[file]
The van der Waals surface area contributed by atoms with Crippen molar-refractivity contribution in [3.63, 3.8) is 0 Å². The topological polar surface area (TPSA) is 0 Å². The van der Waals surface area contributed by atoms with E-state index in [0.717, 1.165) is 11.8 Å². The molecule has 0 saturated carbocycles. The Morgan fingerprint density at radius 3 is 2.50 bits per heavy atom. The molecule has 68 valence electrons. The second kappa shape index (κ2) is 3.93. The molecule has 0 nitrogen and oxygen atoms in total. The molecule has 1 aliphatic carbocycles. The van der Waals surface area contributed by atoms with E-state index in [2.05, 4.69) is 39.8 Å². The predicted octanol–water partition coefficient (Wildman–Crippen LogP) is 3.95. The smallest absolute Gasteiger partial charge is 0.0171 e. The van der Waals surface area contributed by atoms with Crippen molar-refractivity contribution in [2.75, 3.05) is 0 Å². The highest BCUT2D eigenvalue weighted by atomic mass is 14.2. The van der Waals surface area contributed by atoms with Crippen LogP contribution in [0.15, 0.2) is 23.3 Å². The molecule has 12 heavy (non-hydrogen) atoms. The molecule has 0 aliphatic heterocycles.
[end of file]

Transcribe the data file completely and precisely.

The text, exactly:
The van der Waals surface area contributed by atoms with Crippen molar-refractivity contribution in [3.63, 3.8) is 0 Å². The topological polar surface area (TPSA) is 0 Å². The van der Waals surface area contributed by atoms with E-state index in [0.717, 1.165) is 11.8 Å². The molecule has 0 saturated carbocycles. The Morgan fingerprint density at radius 3 is 2.50 bits per heavy atom. The molecule has 68 valence electrons. The second kappa shape index (κ2) is 3.93. The molecule has 0 nitrogen and oxygen atoms in total. The molecule has 1 aliphatic carbocycles. The van der Waals surface area contributed by atoms with E-state index in [2.05, 4.69) is 39.8 Å². The predicted octanol–water partition coefficient (Wildman–Crippen LogP) is 3.95. The smallest absolute Gasteiger partial charge is 0.0171 e. The van der Waals surface area contributed by atoms with Crippen molar-refractivity contribution in [2.75, 3.05) is 0 Å². The highest BCUT2D eigenvalue weighted by atomic mass is 14.2. The van der Waals surface area contributed by atoms with Crippen LogP contribution in [0.15, 0.2) is 23.3 Å². The molecule has 12 heavy (non-hydrogen) atoms. The molecule has 0 aliphatic heterocycles.